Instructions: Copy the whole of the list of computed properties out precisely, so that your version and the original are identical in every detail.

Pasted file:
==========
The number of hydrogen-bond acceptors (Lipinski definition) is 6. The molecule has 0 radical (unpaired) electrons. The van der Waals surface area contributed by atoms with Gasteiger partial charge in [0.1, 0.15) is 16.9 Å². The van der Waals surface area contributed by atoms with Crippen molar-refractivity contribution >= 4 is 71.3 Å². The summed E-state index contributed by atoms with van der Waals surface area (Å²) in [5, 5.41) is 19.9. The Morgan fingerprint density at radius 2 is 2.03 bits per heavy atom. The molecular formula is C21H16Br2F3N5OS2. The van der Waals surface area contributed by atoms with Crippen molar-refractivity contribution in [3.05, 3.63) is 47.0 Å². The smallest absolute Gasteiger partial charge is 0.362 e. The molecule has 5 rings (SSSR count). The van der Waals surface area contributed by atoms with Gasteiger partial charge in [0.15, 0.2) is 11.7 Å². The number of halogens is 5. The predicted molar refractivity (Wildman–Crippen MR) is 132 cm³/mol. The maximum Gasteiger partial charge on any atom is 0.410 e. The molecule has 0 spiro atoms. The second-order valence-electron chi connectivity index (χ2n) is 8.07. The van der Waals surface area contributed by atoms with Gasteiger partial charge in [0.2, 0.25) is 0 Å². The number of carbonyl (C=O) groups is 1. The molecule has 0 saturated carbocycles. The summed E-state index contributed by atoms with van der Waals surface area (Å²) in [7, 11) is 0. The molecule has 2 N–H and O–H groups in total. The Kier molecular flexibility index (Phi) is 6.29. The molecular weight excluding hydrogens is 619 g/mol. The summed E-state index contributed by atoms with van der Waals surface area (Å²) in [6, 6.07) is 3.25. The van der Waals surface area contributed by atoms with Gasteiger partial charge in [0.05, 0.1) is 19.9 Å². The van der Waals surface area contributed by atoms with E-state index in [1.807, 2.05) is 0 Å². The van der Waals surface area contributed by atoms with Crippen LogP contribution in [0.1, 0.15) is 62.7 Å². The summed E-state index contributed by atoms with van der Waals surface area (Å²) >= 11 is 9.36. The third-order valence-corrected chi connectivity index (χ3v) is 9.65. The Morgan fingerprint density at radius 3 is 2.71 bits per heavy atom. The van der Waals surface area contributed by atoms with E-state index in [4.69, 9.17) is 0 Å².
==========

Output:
The number of hydrogen-bond acceptors (Lipinski definition) is 6. The molecule has 0 radical (unpaired) electrons. The van der Waals surface area contributed by atoms with Gasteiger partial charge in [0.1, 0.15) is 16.9 Å². The van der Waals surface area contributed by atoms with Crippen molar-refractivity contribution >= 4 is 71.3 Å². The summed E-state index contributed by atoms with van der Waals surface area (Å²) in [5, 5.41) is 19.9. The Morgan fingerprint density at radius 2 is 2.03 bits per heavy atom. The molecular formula is C21H16Br2F3N5OS2. The van der Waals surface area contributed by atoms with Crippen molar-refractivity contribution in [3.05, 3.63) is 47.0 Å². The smallest absolute Gasteiger partial charge is 0.362 e. The molecule has 5 rings (SSSR count). The van der Waals surface area contributed by atoms with Gasteiger partial charge in [0.15, 0.2) is 11.7 Å². The number of halogens is 5. The predicted molar refractivity (Wildman–Crippen MR) is 132 cm³/mol. The maximum Gasteiger partial charge on any atom is 0.410 e. The molecule has 0 spiro atoms. The second-order valence-electron chi connectivity index (χ2n) is 8.07. The van der Waals surface area contributed by atoms with Gasteiger partial charge in [0.2, 0.25) is 0 Å². The number of carbonyl (C=O) groups is 1. The molecule has 0 saturated carbocycles. The summed E-state index contributed by atoms with van der Waals surface area (Å²) in [7, 11) is 0. The molecule has 2 N–H and O–H groups in total. The Kier molecular flexibility index (Phi) is 6.29. The molecular weight excluding hydrogens is 619 g/mol. The summed E-state index contributed by atoms with van der Waals surface area (Å²) in [6, 6.07) is 3.25. The van der Waals surface area contributed by atoms with Gasteiger partial charge in [0.05, 0.1) is 19.9 Å². The van der Waals surface area contributed by atoms with E-state index in [1.807, 2.05) is 0 Å². The van der Waals surface area contributed by atoms with Crippen LogP contribution in [0.1, 0.15) is 62.7 Å². The summed E-state index contributed by atoms with van der Waals surface area (Å²) >= 11 is 9.36. The third-order valence-corrected chi connectivity index (χ3v) is 9.65. The Morgan fingerprint density at radius 3 is 2.71 bits per heavy atom. The van der Waals surface area contributed by atoms with E-state index in [4.69, 9.17) is 0 Å².